Kitchen Bitch

Cooking in the Kitchen with Sass & Class

Becoming a Mexican Master June 29, 2011


I’ve loved Mexican food for as long as I can remember. I eat some form of taco at least three times a week, and my life would be very sad indeed if tortillas or chiles were to disappear. So when my culinary school announced an intensive Mexican Master Class that would be offered between the spring and summer quarters, I emailed my advisor immediately and told her to sign me up.

What makes the class really special is that Kendall College flew in Chef Fernando Malpica de la Vega from Mexico to teach the course, and Chicago celebrity chef Rick Bayless is also making appearance later this week. Together with Kendall Chef Thomas Meyer, the 10-day Mexican Master Class is a culinary tour de force of traditional Mexican cuisine, and I get to spend the next week from 8 a.m. to 2 p.m. participating!

This course is not a course in high-end Mexican cuisine. Instead, it’s a snapsnot of the classic dishes prepared in each of the 31 regions on Mexico, for example, enchiladas from San Lois Potosi, salas borracha nortero from Nuevo Leon, menudo (tripe and beef feet stew) from Coahuila, and moles from Oaxaca and Puebla. We’re talking about street food and the people’s food—not haute restaurant cuisine.

On our first day we prepped for the days to come and organized the kitchen with all the supplies we would need. We had lots of amazing ingredients—10 different kinds of chiles, shellfish, catfish, pork skin, fresh Mexican herbs and spices—but I was super excited because I got to prep the beef feet for Menudo Norte, a slow-cooked stew of tripe (cow intestine) that uses beef feet as a thickener. As you can tell, I was maybe a little too pumped to work with the shiny gelatinous hooves. I had to split the them down the middle with my knife, then cut through the bone with a hand saw. Fun, right? Traditional Mexican cooking lets nothing go to waste; hence the use of all sorts of animal parts like feet, skin, glands, even eyes. (Apparently eye tacos are a serious specialty. Each animal only has two of them, after all.)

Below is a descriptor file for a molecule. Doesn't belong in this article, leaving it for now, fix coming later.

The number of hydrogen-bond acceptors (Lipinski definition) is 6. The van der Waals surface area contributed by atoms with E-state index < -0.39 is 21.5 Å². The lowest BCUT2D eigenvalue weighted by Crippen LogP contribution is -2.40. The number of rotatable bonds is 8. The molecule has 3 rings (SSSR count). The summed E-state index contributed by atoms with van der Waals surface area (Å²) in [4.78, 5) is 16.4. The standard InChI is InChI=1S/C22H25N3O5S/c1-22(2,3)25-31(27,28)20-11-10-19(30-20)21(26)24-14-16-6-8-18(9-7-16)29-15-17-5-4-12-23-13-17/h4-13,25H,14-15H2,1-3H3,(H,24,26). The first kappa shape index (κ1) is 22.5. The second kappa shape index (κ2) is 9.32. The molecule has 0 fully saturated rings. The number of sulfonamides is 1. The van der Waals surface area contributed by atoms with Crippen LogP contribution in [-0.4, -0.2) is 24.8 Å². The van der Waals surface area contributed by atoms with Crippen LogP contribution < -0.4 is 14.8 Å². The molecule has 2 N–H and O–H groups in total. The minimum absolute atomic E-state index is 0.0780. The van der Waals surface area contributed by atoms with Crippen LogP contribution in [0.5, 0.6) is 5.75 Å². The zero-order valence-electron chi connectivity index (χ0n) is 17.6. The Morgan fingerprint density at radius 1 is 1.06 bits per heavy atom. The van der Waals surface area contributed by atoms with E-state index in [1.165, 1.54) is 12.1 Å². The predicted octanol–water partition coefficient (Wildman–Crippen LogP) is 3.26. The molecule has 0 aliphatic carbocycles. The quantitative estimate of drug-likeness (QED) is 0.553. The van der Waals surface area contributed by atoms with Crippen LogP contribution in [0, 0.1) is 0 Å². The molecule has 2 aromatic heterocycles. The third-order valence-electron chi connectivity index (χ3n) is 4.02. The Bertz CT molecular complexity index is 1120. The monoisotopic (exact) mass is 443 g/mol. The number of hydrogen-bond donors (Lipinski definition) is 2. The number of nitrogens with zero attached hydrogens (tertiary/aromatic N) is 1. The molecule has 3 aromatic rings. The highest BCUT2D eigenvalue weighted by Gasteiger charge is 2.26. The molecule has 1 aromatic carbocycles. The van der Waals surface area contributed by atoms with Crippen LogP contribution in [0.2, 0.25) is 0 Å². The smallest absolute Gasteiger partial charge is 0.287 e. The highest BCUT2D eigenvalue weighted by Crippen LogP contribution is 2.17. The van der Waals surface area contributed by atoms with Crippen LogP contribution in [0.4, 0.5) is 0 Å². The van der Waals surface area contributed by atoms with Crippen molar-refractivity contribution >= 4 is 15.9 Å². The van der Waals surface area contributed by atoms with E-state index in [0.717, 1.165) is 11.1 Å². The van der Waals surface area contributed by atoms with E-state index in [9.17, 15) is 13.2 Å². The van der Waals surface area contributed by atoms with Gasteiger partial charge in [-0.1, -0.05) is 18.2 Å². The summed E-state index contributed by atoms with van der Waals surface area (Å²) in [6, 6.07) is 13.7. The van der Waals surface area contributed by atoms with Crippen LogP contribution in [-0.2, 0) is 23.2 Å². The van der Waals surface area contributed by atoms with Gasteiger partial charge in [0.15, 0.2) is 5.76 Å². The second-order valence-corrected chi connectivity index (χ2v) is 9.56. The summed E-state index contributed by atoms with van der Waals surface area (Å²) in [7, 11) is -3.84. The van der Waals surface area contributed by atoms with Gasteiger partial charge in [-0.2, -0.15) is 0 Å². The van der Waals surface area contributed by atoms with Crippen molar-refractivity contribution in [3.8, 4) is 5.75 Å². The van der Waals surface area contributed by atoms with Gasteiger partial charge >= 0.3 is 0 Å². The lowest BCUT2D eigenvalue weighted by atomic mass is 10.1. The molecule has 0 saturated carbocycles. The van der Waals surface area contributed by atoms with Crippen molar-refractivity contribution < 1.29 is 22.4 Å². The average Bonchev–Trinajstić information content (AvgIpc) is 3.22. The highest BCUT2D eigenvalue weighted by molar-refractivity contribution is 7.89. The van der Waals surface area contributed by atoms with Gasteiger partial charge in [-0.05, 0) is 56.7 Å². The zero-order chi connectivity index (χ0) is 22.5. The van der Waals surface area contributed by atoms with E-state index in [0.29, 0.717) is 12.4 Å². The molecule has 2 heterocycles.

On our second day, my partner Angela and I were to assigned to make Cortadillo, a filet steak marinated in vinegar, garlic, cumin and Worcestershire sauce and topped with a warm tomatillo salsa, crispy onions and serrano peppers. Cortadillo is a dish traditionally served at weddings in the Nuevo Leon region, and it’s really delicious.

We were also charged with making Enchiladas de Quelites. According to MexConnect’s guide to Mexican herbs, quelites have “been eaten as a vegetable since pre-Hispanic times. This herb tastes similiar to young spinach, and is prepared in much the same way. It is delicious sauteed with a bit of chopped onion, and its delicate flavor is hightly esteemed by the indigenous people of the Sierra Nevada Oriental, who eat it with green salsa.” The quelites really have a much more mild flavor than I was expecting.

To make the enchiladas, simply flash fry corn tortillas in oil to make them pliable, put a sprig or two of quelites into the tortillas, and roll them up. Arrange them in a pan and pour over a warm tomatillo salsa that’s been mixed with sour cream. OUr tomatillo salsa was a bit acidic, so chef suggested we add some sugar. When we couldn’t find any, Chef Fernando pulled a packet of Splenda our of his pocket and added it to the salsa. “Perfect!” he said in his adorable Mexican accent.Who knew Splenda was going to be just what our salsa needed?

We ladled it over the enchiladas and sprinkled chihuahua cheese on top and baked them until they were golden brown and bubbly. Needless to say, when we set up our afternoon buffet tasting, our enchiladas went pretty quickly. One things for sure, I’m going to be eating well this week!

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One Response to “Becoming a Mexican Master”

  1. Kris Says:

    That photo of you with the hooves is the bomb! The food looks delicious, Mavis.


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